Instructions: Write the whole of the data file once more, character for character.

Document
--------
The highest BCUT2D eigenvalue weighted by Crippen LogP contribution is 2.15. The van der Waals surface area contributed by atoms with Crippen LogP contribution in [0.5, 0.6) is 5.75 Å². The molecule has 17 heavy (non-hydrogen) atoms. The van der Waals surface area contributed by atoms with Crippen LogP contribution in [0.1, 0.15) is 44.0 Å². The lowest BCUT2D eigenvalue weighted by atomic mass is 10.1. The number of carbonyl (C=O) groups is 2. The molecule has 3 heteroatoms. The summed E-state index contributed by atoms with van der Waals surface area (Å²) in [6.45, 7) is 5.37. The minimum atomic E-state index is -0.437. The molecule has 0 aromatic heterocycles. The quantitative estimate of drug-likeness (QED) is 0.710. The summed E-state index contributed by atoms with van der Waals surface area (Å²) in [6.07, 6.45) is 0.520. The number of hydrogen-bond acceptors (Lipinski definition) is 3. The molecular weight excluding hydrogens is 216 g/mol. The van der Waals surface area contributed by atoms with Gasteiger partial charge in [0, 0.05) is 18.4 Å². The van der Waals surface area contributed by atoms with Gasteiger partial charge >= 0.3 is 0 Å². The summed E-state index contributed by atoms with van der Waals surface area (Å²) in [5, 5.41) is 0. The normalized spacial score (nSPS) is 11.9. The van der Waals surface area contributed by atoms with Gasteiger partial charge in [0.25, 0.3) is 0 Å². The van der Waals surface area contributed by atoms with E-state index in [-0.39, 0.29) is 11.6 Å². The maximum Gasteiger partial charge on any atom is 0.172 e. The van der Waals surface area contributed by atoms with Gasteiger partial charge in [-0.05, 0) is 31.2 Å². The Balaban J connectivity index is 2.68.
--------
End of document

The highest BCUT2D eigenvalue weighted by Crippen LogP contribution is 2.15. The van der Waals surface area contributed by atoms with Crippen LogP contribution in [0.5, 0.6) is 5.75 Å². The molecule has 17 heavy (non-hydrogen) atoms. The van der Waals surface area contributed by atoms with Crippen LogP contribution in [0.1, 0.15) is 44.0 Å². The lowest BCUT2D eigenvalue weighted by atomic mass is 10.1. The number of carbonyl (C=O) groups is 2. The molecule has 3 heteroatoms. The summed E-state index contributed by atoms with van der Waals surface area (Å²) in [6.45, 7) is 5.37. The minimum atomic E-state index is -0.437. The molecule has 0 aromatic heterocycles. The quantitative estimate of drug-likeness (QED) is 0.710. The summed E-state index contributed by atoms with van der Waals surface area (Å²) in [6.07, 6.45) is 0.520. The number of hydrogen-bond acceptors (Lipinski definition) is 3. The molecular weight excluding hydrogens is 216 g/mol. The van der Waals surface area contributed by atoms with Gasteiger partial charge in [0, 0.05) is 18.4 Å². The van der Waals surface area contributed by atoms with Gasteiger partial charge >= 0.3 is 0 Å². The summed E-state index contributed by atoms with van der Waals surface area (Å²) in [5, 5.41) is 0. The normalized spacial score (nSPS) is 11.9. The van der Waals surface area contributed by atoms with Gasteiger partial charge in [0.25, 0.3) is 0 Å². The van der Waals surface area contributed by atoms with E-state index in [-0.39, 0.29) is 11.6 Å². The maximum Gasteiger partial charge on any atom is 0.172 e. The van der Waals surface area contributed by atoms with Gasteiger partial charge in [-0.05, 0) is 31.2 Å². The Balaban J connectivity index is 2.68.